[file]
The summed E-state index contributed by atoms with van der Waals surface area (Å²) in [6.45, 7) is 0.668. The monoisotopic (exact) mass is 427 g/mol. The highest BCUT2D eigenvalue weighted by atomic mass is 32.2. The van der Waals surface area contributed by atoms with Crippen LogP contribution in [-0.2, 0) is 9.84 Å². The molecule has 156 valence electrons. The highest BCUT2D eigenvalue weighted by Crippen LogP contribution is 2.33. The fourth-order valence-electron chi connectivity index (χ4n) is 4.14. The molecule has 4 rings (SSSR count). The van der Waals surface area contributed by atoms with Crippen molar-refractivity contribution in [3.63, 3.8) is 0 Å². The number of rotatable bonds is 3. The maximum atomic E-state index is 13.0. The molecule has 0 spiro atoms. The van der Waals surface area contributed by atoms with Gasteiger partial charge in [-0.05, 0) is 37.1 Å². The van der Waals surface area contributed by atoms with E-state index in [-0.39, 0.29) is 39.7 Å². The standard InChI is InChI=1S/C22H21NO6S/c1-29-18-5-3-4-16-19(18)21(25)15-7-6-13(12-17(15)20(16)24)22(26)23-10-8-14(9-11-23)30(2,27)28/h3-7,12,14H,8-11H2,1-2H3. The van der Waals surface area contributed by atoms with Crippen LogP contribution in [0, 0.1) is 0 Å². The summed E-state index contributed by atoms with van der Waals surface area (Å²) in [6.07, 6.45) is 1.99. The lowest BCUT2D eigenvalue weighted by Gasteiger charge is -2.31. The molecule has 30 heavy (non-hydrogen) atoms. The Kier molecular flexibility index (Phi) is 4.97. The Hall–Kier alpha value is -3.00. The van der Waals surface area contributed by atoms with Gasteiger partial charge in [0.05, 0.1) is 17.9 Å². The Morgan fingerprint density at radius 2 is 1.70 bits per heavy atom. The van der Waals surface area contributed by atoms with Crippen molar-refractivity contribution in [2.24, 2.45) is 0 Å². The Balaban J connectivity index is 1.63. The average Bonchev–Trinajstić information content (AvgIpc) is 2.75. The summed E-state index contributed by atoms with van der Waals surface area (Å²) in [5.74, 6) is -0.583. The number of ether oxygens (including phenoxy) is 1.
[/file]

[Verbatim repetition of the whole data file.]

The summed E-state index contributed by atoms with van der Waals surface area (Å²) in [6.45, 7) is 0.668. The monoisotopic (exact) mass is 427 g/mol. The highest BCUT2D eigenvalue weighted by atomic mass is 32.2. The van der Waals surface area contributed by atoms with Crippen LogP contribution in [-0.2, 0) is 9.84 Å². The molecule has 156 valence electrons. The highest BCUT2D eigenvalue weighted by Crippen LogP contribution is 2.33. The fourth-order valence-electron chi connectivity index (χ4n) is 4.14. The molecule has 4 rings (SSSR count). The van der Waals surface area contributed by atoms with Crippen molar-refractivity contribution in [3.63, 3.8) is 0 Å². The number of rotatable bonds is 3. The maximum atomic E-state index is 13.0. The molecule has 0 spiro atoms. The van der Waals surface area contributed by atoms with Gasteiger partial charge in [-0.05, 0) is 37.1 Å². The van der Waals surface area contributed by atoms with E-state index in [-0.39, 0.29) is 39.7 Å². The standard InChI is InChI=1S/C22H21NO6S/c1-29-18-5-3-4-16-19(18)21(25)15-7-6-13(12-17(15)20(16)24)22(26)23-10-8-14(9-11-23)30(2,27)28/h3-7,12,14H,8-11H2,1-2H3. The van der Waals surface area contributed by atoms with Crippen LogP contribution in [0, 0.1) is 0 Å². The summed E-state index contributed by atoms with van der Waals surface area (Å²) in [6.07, 6.45) is 1.99. The lowest BCUT2D eigenvalue weighted by Gasteiger charge is -2.31. The molecule has 30 heavy (non-hydrogen) atoms. The Kier molecular flexibility index (Phi) is 4.97. The Hall–Kier alpha value is -3.00. The van der Waals surface area contributed by atoms with Gasteiger partial charge in [0.05, 0.1) is 17.9 Å². The Morgan fingerprint density at radius 2 is 1.70 bits per heavy atom. The van der Waals surface area contributed by atoms with Crippen molar-refractivity contribution in [2.24, 2.45) is 0 Å². The Balaban J connectivity index is 1.63. The average Bonchev–Trinajstić information content (AvgIpc) is 2.75. The summed E-state index contributed by atoms with van der Waals surface area (Å²) in [5.74, 6) is -0.583. The number of ether oxygens (including phenoxy) is 1.